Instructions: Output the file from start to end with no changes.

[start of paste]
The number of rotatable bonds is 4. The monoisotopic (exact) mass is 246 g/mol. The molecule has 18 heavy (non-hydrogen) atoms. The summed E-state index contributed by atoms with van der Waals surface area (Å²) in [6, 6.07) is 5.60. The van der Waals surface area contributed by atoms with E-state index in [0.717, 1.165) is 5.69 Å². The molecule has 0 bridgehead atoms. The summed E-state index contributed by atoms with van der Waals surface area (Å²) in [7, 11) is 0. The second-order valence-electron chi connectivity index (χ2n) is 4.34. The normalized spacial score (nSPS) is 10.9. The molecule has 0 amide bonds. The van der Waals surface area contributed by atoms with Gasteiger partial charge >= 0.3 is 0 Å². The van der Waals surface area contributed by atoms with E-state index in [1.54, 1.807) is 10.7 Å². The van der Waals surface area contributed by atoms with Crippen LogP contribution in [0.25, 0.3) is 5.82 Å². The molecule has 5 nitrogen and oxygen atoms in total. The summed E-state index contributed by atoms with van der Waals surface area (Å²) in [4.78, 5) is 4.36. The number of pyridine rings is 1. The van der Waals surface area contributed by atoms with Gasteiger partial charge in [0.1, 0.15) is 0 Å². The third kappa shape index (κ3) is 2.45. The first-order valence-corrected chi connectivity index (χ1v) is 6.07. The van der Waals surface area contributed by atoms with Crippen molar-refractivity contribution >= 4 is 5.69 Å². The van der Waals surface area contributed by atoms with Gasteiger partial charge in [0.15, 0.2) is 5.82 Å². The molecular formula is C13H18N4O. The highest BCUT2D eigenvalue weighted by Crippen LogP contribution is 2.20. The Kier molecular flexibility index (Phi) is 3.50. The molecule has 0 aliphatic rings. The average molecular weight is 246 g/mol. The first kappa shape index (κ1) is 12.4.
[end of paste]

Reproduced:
The number of rotatable bonds is 4. The monoisotopic (exact) mass is 246 g/mol. The molecule has 18 heavy (non-hydrogen) atoms. The summed E-state index contributed by atoms with van der Waals surface area (Å²) in [6, 6.07) is 5.60. The van der Waals surface area contributed by atoms with E-state index in [0.717, 1.165) is 5.69 Å². The molecule has 0 bridgehead atoms. The summed E-state index contributed by atoms with van der Waals surface area (Å²) in [7, 11) is 0. The second-order valence-electron chi connectivity index (χ2n) is 4.34. The normalized spacial score (nSPS) is 10.9. The molecule has 0 amide bonds. The van der Waals surface area contributed by atoms with Gasteiger partial charge >= 0.3 is 0 Å². The van der Waals surface area contributed by atoms with E-state index in [1.54, 1.807) is 10.7 Å². The van der Waals surface area contributed by atoms with Crippen LogP contribution in [0.25, 0.3) is 5.82 Å². The molecule has 5 nitrogen and oxygen atoms in total. The summed E-state index contributed by atoms with van der Waals surface area (Å²) in [4.78, 5) is 4.36. The number of pyridine rings is 1. The van der Waals surface area contributed by atoms with Gasteiger partial charge in [0.1, 0.15) is 0 Å². The third kappa shape index (κ3) is 2.45. The first-order valence-corrected chi connectivity index (χ1v) is 6.07. The van der Waals surface area contributed by atoms with Crippen molar-refractivity contribution >= 4 is 5.69 Å². The van der Waals surface area contributed by atoms with Gasteiger partial charge in [0.15, 0.2) is 5.82 Å². The molecular formula is C13H18N4O. The highest BCUT2D eigenvalue weighted by Crippen LogP contribution is 2.20. The Kier molecular flexibility index (Phi) is 3.50. The molecule has 0 aliphatic rings. The average molecular weight is 246 g/mol. The first kappa shape index (κ1) is 12.4.